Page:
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Marx tomb attack: ‘Everybody who has loved ones buried here feels targeted’

Security under review after two acts of vandalism

21 February, 2019 — By Dan Carrier

The damage to the Karl Marx memorial in Highgate Cemetery found on Saturday

SECURITY at Highgate Cemetery is set to be reviewed following a second attack on a memorial to political philosopher Karl Marx over the weekend.

Marx’s tomb, based in the eastern cemetery, was attacked on Saturday morning.

The memorial to the German-born political thinker, who lived in Kentish Town, was daubed with slogans saying “Doctrine Of Hate” and “Architect of Genocide” in red paint.

Highgate Cemetery’s chief executive, Dr Ian Dungavell, said they were considering new security procedures and had a number of options they were looking at.

He said: “It feels like an attack towards the cemetery itself. It creates a degree of upset and uncertainty for families who have loved ones buried here. It makes everyone who has a family member buried here feel they too are being targeted.

Dr Dungavell added: “This is a cemetery with people of all hues and beliefs. We have women who are buried in Victorian communal graves. We have firefighters who lost their lives battling the Blitz. We have soldiers from both world wars. The range of people here is huge – and this is an attack on our cemetery that affects the whole site, not a single memorial. There is a lot of anger from visitors and volunteers over this.”

The vandalism followed an attack a fortnight ago in which the memorial plaque – taken from the family’s original grave, which lies elsewhere in the burial ground – was smashed.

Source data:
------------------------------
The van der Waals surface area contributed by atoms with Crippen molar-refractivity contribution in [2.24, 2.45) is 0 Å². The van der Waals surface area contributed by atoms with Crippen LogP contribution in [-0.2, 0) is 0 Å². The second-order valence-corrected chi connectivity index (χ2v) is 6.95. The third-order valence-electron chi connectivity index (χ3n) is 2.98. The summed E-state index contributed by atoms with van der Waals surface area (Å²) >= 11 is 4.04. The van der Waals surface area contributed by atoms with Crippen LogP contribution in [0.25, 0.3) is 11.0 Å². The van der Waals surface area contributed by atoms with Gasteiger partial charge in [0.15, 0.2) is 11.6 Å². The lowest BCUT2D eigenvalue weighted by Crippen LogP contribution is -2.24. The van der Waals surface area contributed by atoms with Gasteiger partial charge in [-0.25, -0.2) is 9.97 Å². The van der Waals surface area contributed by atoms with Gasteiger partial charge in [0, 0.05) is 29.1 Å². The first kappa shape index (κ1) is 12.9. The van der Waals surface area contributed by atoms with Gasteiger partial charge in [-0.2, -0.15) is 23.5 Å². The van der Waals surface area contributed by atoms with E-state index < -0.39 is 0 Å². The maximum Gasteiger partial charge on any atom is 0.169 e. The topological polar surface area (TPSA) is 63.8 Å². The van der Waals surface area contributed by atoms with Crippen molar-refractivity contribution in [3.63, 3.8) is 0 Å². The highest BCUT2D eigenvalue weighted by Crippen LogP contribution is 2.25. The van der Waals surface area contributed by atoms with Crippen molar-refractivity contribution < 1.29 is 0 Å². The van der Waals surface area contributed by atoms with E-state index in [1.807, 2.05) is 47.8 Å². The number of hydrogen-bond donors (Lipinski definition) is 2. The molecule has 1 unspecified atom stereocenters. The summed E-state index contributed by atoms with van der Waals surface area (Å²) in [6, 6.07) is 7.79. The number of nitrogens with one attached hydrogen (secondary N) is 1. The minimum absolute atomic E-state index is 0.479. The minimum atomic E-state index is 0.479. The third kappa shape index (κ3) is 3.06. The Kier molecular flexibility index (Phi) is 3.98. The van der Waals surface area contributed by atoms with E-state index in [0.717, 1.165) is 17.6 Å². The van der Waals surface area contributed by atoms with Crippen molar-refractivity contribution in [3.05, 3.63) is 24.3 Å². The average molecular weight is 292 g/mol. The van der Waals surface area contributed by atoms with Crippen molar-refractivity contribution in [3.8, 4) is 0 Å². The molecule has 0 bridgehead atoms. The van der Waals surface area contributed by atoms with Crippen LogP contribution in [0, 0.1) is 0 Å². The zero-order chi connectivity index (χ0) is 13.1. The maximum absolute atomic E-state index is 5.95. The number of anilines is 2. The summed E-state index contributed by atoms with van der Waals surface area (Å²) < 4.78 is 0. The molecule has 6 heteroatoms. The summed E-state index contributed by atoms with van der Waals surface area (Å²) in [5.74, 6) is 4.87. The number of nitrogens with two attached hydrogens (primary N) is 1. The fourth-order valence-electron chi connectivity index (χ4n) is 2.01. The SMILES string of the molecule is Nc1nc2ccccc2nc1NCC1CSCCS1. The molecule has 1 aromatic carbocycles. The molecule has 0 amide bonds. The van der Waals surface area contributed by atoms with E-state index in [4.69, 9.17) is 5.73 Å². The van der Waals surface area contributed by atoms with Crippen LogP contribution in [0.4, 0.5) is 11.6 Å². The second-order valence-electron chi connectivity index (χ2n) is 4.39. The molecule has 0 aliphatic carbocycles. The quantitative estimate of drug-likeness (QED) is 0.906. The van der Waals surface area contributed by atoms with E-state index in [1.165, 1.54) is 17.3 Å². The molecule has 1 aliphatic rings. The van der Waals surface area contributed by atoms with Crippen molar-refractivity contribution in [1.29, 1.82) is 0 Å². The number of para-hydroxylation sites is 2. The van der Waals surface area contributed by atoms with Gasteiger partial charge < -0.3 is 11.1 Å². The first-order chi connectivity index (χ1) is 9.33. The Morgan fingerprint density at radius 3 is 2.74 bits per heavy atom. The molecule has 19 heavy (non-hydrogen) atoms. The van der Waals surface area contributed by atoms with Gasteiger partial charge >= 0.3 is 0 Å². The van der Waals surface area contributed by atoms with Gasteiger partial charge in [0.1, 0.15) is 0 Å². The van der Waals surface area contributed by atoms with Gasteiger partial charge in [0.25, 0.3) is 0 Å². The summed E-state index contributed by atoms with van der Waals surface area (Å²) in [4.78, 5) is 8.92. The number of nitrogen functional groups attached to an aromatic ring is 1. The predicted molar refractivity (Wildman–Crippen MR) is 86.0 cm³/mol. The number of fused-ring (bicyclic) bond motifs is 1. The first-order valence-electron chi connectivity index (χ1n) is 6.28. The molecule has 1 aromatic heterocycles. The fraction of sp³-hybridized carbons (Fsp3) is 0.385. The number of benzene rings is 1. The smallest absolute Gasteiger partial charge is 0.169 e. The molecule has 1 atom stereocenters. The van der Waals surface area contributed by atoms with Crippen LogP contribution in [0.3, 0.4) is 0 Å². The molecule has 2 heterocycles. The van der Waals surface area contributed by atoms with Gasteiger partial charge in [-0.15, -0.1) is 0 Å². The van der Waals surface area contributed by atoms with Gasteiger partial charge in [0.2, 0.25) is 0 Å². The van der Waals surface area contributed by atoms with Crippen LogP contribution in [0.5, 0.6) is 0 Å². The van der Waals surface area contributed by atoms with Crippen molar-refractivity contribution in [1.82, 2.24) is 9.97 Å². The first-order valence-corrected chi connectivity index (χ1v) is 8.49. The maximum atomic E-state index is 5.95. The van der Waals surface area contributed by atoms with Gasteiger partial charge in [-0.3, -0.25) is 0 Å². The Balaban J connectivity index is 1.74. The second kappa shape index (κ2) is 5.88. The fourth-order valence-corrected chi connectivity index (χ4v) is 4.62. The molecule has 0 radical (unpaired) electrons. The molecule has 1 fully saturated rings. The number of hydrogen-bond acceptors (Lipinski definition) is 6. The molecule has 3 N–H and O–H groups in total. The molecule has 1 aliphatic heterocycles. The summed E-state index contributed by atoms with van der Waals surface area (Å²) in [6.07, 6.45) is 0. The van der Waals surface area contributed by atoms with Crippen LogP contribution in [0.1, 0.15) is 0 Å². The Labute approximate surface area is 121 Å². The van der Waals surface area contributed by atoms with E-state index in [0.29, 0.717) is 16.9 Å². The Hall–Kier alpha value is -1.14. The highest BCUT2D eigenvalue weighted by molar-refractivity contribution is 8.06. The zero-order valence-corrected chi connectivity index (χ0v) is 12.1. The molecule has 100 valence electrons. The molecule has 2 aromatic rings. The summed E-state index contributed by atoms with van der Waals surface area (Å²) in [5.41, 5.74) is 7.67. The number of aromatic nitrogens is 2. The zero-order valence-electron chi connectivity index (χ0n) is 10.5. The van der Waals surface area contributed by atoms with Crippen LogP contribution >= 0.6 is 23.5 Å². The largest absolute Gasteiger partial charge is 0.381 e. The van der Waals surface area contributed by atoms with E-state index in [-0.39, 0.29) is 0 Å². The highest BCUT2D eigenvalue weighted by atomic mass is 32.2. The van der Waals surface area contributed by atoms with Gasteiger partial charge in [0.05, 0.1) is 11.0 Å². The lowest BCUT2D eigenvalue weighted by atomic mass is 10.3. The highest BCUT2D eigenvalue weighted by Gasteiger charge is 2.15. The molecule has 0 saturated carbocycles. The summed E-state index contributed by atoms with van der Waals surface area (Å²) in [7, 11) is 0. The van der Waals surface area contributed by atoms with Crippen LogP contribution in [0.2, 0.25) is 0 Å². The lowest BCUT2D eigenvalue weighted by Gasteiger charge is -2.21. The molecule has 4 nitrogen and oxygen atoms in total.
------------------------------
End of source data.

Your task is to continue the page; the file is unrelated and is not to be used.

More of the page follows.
Dr Dungavell added: “We hope this will not affect access but we do have to look at this again. There are hundreds of metres of railings round the cemetery and we would be very surprised if the person responsible had come in through the main gates. We believe they must have scaled the fences. Options could include anti-climb paint, for example. CCTV is often considered to be an answer and we will look at it, but this is contentious as this is a place people come to visit loved ones.”

In 1970, a pipe bomb was placed at the base of the marble plinth and exploded, causing damage which can still be seen. At the time, far-right group the National Front claimed responsibility.

Dr Dungavell said: “We could look at having CCTV targeted at the Marx memorial, but unless it is constantly monitored, we would rely on recorded images for evidence and people could wear hoods and disguises. It may act as a deterrent.”

He added: “The other options would be to make the place like a fortress, but this is meant to be a landscape of love and of remembrance. We don’t want to be forced by such terrible acts to change the sense of what makes the cemetery a special place.”

While Dr Dungavell arrived early enough on Saturday morning to be able to scrub off much of the paint, as it was still wet, some still remains.

The Marx Memorial Trust, responsible for its upkeep, is now considering steps to repair the landmark.

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